Onboard bars and lounges have been around for decades and were once the epicenter of air travel for those in first class. However, with the changing times, airlines are moving away (some already have) from the onboard bars to onboard lounges where travelers can relax and work while still having a snack or drink brought to you by a flight attendant.

Airplane designers are rethinking these spaces and how they will change in the future, becoming more flexible and interchangeable depending on the needs of travelers. In today’s time, airlines such as Qantas, Virgin Atlantic, Emirates and Etihad have taken the leap in changing the onboard bars into onboard lounges.

For the most part, these lounges are available on the A380 and even the Boeing 777, however, airlines are finding ways to incorporate them on smaller aircraft such as the A350.

Etihad was one of the earlier airlines that introduced its onboard lounge 6 years ago on the A380, offering premium passengers a place to unwind away from their seat in a social space with two couches facing each other, a small table in the middle and a large entertainment screen.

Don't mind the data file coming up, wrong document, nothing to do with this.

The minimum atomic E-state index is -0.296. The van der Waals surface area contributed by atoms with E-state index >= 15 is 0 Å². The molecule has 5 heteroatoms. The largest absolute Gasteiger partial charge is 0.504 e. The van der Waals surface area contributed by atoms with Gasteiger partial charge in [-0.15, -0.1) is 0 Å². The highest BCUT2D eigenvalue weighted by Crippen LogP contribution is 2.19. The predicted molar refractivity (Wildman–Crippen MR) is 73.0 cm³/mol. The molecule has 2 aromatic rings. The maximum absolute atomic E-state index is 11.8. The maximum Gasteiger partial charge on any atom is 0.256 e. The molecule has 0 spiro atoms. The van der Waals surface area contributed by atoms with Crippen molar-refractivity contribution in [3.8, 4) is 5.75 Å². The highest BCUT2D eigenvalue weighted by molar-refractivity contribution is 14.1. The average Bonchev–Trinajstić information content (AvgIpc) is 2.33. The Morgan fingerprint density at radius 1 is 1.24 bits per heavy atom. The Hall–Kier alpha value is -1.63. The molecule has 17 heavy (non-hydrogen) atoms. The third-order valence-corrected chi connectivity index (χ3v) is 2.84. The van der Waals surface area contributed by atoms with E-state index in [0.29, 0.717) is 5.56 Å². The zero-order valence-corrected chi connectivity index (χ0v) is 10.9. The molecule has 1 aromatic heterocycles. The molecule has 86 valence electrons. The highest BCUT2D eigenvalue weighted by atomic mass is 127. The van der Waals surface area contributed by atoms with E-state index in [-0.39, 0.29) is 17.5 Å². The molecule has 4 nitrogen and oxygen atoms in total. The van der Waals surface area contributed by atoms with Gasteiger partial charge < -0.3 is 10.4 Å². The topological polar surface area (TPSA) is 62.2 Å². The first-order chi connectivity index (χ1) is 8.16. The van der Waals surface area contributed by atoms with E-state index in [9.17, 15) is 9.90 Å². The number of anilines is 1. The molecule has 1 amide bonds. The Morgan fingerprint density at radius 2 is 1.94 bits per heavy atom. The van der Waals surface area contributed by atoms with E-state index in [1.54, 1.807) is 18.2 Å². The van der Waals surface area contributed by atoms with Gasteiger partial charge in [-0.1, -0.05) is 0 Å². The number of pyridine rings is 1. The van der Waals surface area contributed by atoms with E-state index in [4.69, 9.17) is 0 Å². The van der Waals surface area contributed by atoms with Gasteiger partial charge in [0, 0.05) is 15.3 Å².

Qantas recently revamped its A380s, with the biggest change being the onboard lounge. The airline reconfigured the entire space on the top level into a three-part lounge with tables, couches, large television and a self-serve mini-bar with refreshments. All seats have a safety belt, so regardless of where travelers sit they can relax or work without having to worry about safety.

Virgin Atlantic introduced “The Loft” on their A350s, where Upper Class passengers can interact with each other in an area where there are two couches facing each other, and a large entertainment screen measuring 32-inches connecting to Bluetooth headphones as to not disturb others in the cabin.

Emirates announced an upgrade to its onboard bars for the A380 in 2017, which have a yacht-like feel. Travelers in business and first class can enjoy their flight in a booth or sofa while viewing the latest on the television screen measuring 55-inches. The previous space was designed as a bar with very few seats, forcing passengers to stand as if they were at a bar on the ground.

Many airlines nowadays offer completely enclosed suites in business and/or first class, allowing for a lot of privacy while flying long distances. However, with more airlines like Qantas and Singapore Airlines rethinking the onboard experience for ultra-long-haul flights, communal spaces are becoming even more important to help passengers move, stretch and socialize in order withstand such distances in an airplane. It will be interesting to see what other airlines will do and if they will add on onboard lounges for their passengers who want to step away from their seat/suite and relish a change of scenery, especially since many carriers are slowly discontinuing jumbo jets such as the A380 and moving towards smaller yet more efficient aircraft.